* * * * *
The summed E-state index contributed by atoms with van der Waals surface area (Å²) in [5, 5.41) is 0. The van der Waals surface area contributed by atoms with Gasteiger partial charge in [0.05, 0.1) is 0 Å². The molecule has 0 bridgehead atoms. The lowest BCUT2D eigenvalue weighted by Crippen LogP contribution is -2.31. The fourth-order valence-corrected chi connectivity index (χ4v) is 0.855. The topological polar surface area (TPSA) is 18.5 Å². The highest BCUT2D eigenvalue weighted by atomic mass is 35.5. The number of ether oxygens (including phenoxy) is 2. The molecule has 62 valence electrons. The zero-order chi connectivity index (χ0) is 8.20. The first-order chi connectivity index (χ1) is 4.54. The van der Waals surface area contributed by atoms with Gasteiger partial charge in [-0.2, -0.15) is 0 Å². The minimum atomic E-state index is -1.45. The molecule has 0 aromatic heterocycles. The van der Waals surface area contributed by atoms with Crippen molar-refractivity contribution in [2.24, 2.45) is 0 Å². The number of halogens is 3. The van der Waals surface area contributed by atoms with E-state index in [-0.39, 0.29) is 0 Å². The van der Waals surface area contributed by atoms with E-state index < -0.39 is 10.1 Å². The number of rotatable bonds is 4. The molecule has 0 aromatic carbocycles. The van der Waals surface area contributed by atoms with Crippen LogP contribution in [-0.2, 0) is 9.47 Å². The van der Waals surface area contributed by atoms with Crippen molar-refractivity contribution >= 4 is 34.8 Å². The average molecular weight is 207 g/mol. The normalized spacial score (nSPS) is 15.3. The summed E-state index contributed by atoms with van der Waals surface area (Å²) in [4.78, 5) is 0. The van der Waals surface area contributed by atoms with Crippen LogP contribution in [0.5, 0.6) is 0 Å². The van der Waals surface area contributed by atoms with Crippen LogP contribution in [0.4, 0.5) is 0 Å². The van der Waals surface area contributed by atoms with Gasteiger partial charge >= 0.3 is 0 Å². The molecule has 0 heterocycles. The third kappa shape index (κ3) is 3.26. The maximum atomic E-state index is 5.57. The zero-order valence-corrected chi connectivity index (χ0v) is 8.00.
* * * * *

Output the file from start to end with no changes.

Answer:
The summed E-state index contributed by atoms with van der Waals surface area (Å²) in [5, 5.41) is 0. The van der Waals surface area contributed by atoms with Gasteiger partial charge in [0.05, 0.1) is 0 Å². The molecule has 0 bridgehead atoms. The lowest BCUT2D eigenvalue weighted by Crippen LogP contribution is -2.31. The fourth-order valence-corrected chi connectivity index (χ4v) is 0.855. The topological polar surface area (TPSA) is 18.5 Å². The highest BCUT2D eigenvalue weighted by atomic mass is 35.5. The number of ether oxygens (including phenoxy) is 2. The molecule has 62 valence electrons. The zero-order chi connectivity index (χ0) is 8.20. The first-order chi connectivity index (χ1) is 4.54. The van der Waals surface area contributed by atoms with Gasteiger partial charge in [-0.2, -0.15) is 0 Å². The minimum atomic E-state index is -1.45. The molecule has 0 aromatic heterocycles. The van der Waals surface area contributed by atoms with Crippen molar-refractivity contribution in [2.24, 2.45) is 0 Å². The number of halogens is 3. The van der Waals surface area contributed by atoms with E-state index in [-0.39, 0.29) is 0 Å². The van der Waals surface area contributed by atoms with E-state index < -0.39 is 10.1 Å². The number of rotatable bonds is 4. The molecule has 0 aromatic carbocycles. The van der Waals surface area contributed by atoms with Crippen LogP contribution in [-0.2, 0) is 9.47 Å². The van der Waals surface area contributed by atoms with Crippen molar-refractivity contribution >= 4 is 34.8 Å². The average molecular weight is 207 g/mol. The normalized spacial score (nSPS) is 15.3. The summed E-state index contributed by atoms with van der Waals surface area (Å²) in [4.78, 5) is 0. The van der Waals surface area contributed by atoms with Crippen LogP contribution in [0.5, 0.6) is 0 Å². The van der Waals surface area contributed by atoms with Crippen LogP contribution in [0.4, 0.5) is 0 Å². The van der Waals surface area contributed by atoms with Gasteiger partial charge >= 0.3 is 0 Å². The molecule has 0 heterocycles. The third kappa shape index (κ3) is 3.26. The maximum atomic E-state index is 5.57. The zero-order valence-corrected chi connectivity index (χ0v) is 8.00.